What is your research about?
I’m currently focused on how magma is stored—for how long, what it does underground, what it does leading up to a volcanic eruption. I’m looking at volcanoes in California and Oregon, as well as in New Zealand. I’m particularly interested in the crystals contained within magma.
What ignited your interest in this topic?
I’ve always been interested in geology and volcanoes. My mother is Colombian, and my grandmother lived alongside volcanoes. As an undergraduate, I was a geology major and also a history major, and I found a parallel between reading the stories of history and reading the stories of volcanoes recorded in those crystals. It’s fascinating to use the crystals like a book to learn about the history of a volcano.
How does that work?
I’m particularly interested in a mineral called zircon. There’s not much of it in any given rock, but its chemical signature holds a lot of information. The elements incorporated into the crystals tell you about the temperature and condition of the magma in which they formed. Essentially, they serve as tracers of geological events.
Can they help us predict future eruptions?
In the “game” of volcanoes, “prediction” is not a word we like to use. It implies a specific time. We talk in probability. One sign of the likelihood of an eruption is an increase in earthquakes. I’m looking at some big volcanoes in New Zealand, and the timeline between eruptions and their preceding events. New magma rising does provide a signal through earthquakes. It’s a sign to keep a closer watch—but it’s no firm prediction of an eruption. The precursors to eruptions happen hundreds of years beforehand. Most of us, and indeed most of our descendants, won’t see the eruptions in our lifetimes, even as we’re planning for resilience.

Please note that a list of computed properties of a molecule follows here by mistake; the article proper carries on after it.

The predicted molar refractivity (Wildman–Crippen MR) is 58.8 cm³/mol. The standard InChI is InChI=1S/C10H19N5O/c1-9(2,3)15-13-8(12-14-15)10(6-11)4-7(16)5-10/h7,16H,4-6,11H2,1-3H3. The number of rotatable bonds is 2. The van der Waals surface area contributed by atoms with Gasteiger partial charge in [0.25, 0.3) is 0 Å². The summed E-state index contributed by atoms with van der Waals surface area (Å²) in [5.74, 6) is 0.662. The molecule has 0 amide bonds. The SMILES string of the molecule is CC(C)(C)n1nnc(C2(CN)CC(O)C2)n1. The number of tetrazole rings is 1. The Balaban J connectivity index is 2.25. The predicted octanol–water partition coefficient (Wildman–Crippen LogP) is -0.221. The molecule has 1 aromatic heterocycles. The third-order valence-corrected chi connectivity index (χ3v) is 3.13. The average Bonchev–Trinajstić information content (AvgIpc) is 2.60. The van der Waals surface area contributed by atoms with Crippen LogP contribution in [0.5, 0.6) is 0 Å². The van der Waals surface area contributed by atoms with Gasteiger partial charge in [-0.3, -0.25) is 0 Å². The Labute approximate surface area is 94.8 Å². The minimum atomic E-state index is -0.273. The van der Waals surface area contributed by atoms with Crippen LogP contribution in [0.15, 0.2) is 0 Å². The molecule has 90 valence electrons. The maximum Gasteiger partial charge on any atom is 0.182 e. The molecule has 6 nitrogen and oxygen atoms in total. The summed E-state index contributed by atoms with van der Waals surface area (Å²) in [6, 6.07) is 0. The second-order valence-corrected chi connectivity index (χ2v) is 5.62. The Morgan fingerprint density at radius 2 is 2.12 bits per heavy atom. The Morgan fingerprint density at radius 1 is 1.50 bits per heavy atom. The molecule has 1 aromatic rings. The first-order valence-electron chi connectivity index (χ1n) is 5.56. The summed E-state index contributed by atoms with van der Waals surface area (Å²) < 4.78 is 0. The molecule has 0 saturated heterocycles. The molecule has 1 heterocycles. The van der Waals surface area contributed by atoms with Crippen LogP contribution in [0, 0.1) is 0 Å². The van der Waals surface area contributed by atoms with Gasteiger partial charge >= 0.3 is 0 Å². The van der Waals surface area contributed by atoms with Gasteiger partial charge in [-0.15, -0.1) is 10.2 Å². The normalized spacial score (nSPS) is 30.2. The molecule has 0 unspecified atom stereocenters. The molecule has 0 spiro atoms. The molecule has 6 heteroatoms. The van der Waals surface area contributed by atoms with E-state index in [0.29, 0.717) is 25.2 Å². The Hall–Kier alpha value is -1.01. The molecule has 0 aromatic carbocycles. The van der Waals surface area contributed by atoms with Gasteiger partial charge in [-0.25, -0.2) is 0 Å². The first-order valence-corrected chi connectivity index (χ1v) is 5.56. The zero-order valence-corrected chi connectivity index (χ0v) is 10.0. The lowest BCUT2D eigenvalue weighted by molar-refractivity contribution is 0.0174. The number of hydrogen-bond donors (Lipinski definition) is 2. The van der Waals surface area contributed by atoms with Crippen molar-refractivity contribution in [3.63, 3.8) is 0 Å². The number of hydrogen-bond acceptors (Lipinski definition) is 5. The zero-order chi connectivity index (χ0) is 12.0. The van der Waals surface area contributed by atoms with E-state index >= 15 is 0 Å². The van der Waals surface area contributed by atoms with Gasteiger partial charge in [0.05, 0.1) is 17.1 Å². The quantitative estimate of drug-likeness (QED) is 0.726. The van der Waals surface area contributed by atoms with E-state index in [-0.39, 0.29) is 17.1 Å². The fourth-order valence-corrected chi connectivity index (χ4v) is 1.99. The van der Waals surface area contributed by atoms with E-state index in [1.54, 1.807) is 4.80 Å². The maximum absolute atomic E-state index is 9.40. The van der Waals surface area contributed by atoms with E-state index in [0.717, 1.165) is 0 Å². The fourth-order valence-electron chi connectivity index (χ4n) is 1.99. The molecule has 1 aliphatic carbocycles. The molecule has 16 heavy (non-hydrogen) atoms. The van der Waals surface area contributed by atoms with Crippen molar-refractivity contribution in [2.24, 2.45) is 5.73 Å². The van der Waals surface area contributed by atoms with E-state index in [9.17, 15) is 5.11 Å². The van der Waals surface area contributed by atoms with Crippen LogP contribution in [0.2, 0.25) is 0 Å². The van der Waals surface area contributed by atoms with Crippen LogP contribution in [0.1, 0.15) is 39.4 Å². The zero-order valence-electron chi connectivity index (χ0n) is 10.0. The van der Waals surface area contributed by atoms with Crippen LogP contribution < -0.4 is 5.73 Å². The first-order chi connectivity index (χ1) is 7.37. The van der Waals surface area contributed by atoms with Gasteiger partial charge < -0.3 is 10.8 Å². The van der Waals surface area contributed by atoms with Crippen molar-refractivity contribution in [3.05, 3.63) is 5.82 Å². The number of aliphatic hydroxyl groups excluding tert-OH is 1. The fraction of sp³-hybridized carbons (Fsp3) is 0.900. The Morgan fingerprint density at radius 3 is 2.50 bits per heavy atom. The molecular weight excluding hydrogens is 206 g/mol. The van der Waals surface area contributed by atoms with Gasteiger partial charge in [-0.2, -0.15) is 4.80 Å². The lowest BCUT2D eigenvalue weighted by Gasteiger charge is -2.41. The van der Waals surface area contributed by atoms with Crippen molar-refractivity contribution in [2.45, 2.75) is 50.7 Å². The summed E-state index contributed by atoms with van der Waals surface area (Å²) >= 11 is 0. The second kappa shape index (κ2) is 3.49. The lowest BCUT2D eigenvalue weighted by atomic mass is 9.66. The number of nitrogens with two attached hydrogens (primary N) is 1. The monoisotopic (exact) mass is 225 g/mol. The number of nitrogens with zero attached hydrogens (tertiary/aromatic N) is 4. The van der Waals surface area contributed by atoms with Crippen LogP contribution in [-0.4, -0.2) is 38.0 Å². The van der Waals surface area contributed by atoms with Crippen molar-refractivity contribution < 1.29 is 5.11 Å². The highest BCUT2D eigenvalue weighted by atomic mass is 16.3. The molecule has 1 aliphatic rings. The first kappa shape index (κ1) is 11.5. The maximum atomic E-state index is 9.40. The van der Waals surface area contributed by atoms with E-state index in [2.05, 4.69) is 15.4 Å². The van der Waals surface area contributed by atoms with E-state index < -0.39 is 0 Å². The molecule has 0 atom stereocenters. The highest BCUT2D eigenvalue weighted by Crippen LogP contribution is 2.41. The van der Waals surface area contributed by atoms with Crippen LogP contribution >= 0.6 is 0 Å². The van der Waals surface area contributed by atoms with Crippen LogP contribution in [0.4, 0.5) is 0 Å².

What dangers does an eruption pose?
Volcanoes spew ash, and that ruins crops and water sources. It definitely has climatological and agricultural effects, whether short term or long term. In major eruptions, you may see what’s called a volcanic winter, in which the global temperature drops one or two degrees, usually less, and that winter may last one or two years—rarely, up to a decade. The ash has to reach a height of 30 to 50 kilometers before it has those climate effects.
Another major effect is mudflows that spread a mixture of melted ice and volcanic material around the surrounding area and can be devastating to houses, crops, and all living things in their way.
Unlike what Hollywood shows, lava is the least dangerous part of an eruption. Lava moves very slowly; in most cases, you can get away from it. You can’t get away from the ash.
The media has reported that Yellowstone Caldera in Yellowstone National Park could erupt soon. What should we expect to see if that happens?
When Yellowstone had its last major eruption 640,000 years ago, it spewed 1,000 cubic kilometers of ash and volcanic material. We’re unlikely to see that in our lifetimes. Volcanoes are never “overdue.” It’s easy to see a pattern with Yellowstone, and people latch onto the pattern when they say that Yellowstone is overdue, but we only have three data points, and even the precursors to an eruption do not occur predictably. All we can do is monitor the situation.
You said that the May eruption of Hawaii’s Kilauea was “the kind of eruption that makes volcanologists nervous.” Why?
It makes me nervous because it could go on for months or even years. A disaster like that tends to fall out of the news cycle, but people are still being impacted by it. Volcanoes are different that way: They can erupt for years and people are left without homes or even the ability to return to their homes to get their belongings. That is when humanitarian crises really set in, when people have to live in temporary housing or shelters for that long.